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Indianapolis FedEx massacre: Workplace violence is rare

Most of these disgruntled workplace avengers believed that they were the victim of injustice and mistreatment on the job.

James Alan Fox columnist
Published 3:00 p.m. ET Apr. 18, 2021 | Updated 4:25 p.m. ET Apr. 18, 2021

Not much is known as yet about the gunman's motivation for perpetrating Thursday night's rampage at an Indianapolis FedEx facility that resulted in eight victim fatalities and injuries to five others. According to reports,19-year-old Brandon Scott Hole had previously been employed at the facility, but whether he was fired or quit on his own and for what reason have not been revealed. And there has been no indication whether any of his victims were specifically targeted.

According to his mother, Hole fantasized about suicide-by-cop. He did take his own life inside the FedEx building, but without waiting for a shoot-out with the police.

Law enforcement had dealt with Hole back in March of 2020. Deeply concerned about her son's well-being, Hole's mother had contacted the authorities, requesting an evaluation of his psychological fitness. The mental health check resulted in the young man's hospitalization and confiscation of his shotgun. After completing its investigation, the FBI later concluded that Hole did not pose a sufficient threat to warrant further restraint, allowing him legally to purchase the two semiautomatic rifles used in Thursday's shooting.

In the aftermath of mass killings, warning signs always seem much more telling with the aid of 20/20 hindsight. Of course, most troubled people do not turn their angst into violent action.

While we await answers concerning Hole's motivation and employment history information that may never come to light without him around to explain the history of previous workplace massacres at the hands of current or former employees helps to make sense of seemingly senseless carnage.

Since 2006, there have been 14 workplace massacres with at least four people killed that stemmed from employment grievances, according to the Associated Press/USA Today/Northeastern University Mass Killing Database (of which I am one of the principals).

Most of these disgruntled avengers believed that they were the victim of injustice and mistreatment on the job. They were determined to be the one doing the firing with bullets, not pink slips. Sometimes the perpetrator's grudge centered on a particular supervisor or co-worker, yet innocent others were victimized because of their association with the prime target. Some assailants blame the company in general, and indiscriminately slaughter anyone in their path as proxies for the organization.

In 2010, for example, Omar Thornton, 34, was fired from his job at a Connecticut beer distributor after being caught taking kegs for personal use. Enraged over his dismissal, he proceeded to shoot 10 of his co-workers, killing eight. In a most unusual move, he then called 911 to make sure everyone was aware of his justification.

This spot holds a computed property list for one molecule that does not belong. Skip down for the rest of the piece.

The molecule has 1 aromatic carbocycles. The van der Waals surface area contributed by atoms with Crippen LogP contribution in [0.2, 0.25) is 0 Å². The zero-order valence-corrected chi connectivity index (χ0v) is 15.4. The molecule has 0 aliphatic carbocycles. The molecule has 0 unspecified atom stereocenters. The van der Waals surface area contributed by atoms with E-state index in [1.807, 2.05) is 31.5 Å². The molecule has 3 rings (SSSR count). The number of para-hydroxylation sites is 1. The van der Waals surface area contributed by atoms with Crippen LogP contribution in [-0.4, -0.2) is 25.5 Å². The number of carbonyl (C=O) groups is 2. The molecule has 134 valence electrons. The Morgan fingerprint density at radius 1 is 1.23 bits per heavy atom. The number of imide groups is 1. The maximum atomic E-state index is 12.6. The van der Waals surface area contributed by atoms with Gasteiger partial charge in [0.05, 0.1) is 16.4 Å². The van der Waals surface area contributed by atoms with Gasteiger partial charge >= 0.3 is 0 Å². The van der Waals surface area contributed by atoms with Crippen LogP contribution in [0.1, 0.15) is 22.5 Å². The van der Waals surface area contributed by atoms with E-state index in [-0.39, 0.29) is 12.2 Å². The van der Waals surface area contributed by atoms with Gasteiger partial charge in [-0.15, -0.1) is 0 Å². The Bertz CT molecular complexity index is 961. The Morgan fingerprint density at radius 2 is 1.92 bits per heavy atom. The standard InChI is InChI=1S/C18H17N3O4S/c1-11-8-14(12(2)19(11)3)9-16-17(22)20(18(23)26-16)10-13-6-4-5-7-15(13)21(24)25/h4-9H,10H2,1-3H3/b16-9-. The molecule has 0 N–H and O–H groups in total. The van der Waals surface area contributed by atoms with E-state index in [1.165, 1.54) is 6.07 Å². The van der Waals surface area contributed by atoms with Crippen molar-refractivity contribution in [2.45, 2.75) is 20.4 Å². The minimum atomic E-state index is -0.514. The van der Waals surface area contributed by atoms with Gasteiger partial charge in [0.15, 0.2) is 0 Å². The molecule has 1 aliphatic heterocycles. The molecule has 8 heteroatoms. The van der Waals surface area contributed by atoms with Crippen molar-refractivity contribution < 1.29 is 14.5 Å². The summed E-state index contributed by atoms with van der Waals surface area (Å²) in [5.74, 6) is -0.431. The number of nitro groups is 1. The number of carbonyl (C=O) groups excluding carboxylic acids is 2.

Angry workers launch workplace violence

"This place is a racist place," Thornton explained, "They treat me bad over here ... So, I took it into my own hands and handled the problem. I wish I got more of the people."

Satisfied that he wouldn't be seen as just some nut who went off the deep end for no reason, Thornton then took his own life. Subsequent investigation determined that the man's claims of racial bias were unfounded.

Back in the 1980s and 1990s, workplace homicide was a major concern in office suites and manufacturing plants across the country. A string of deadly rampages at postal facilities gave rise to the term, "Going Postal," yet workplaces of all types were on high alert for the dreaded "co-worker from Hell."

Many companies, large and small, endeavored to upgrade the workplace climate. Recognizing that wellness of their workforce is as important as the bottom line, they held trainings to combat harassment and invested in Employee Assistance Programs for workers in need of counseling.

Other businesses, however, took a more hardline approach. Rather than offering outplacement services for downsized employees, they escorted displaced and displeased employees out the door with security personnel standing guard.

An imbalance between support and security can have a decidedly negative effect. Repeatedly staging active shooter drills and bolstering the workplace with physical barriers tend to create a fortress-like environment, one that can alienate workers and breed hostility. But this does little to attend to the needs of those individuals who are at risk for violence.

With the pandemic on the wane and businesses welcoming their employees back to the workplace, management must be prepared to support those who had been furloughed as well as others who labored under the stresses and strains of extended social isolation. And, of course, some employees will return reluctantly for fear of the virus, of dealing with co-workers who may resist mask wearing, and even of the possibility of being confronted by someone like Omar Thornton or Brandon Hole with a loaded gun in hand.

Notwithstanding the recent massacre at FedEx as well as less extreme acts of workplace violence that did not make headlines, the risk of being shot by the scary guy in the office down the hall is quite low. Still, companies should strive to maintain a supportive work environment for all their employees.

James Alan Fox is the Lipman Professor of Criminology, Law and Public Policy at Northeastern University, a member of the USA TODAY Board of Contributors, and co-author of "Extreme Killing: Understanding Serial and Mass Murder." Follow him on Twitter @jamesalanfox

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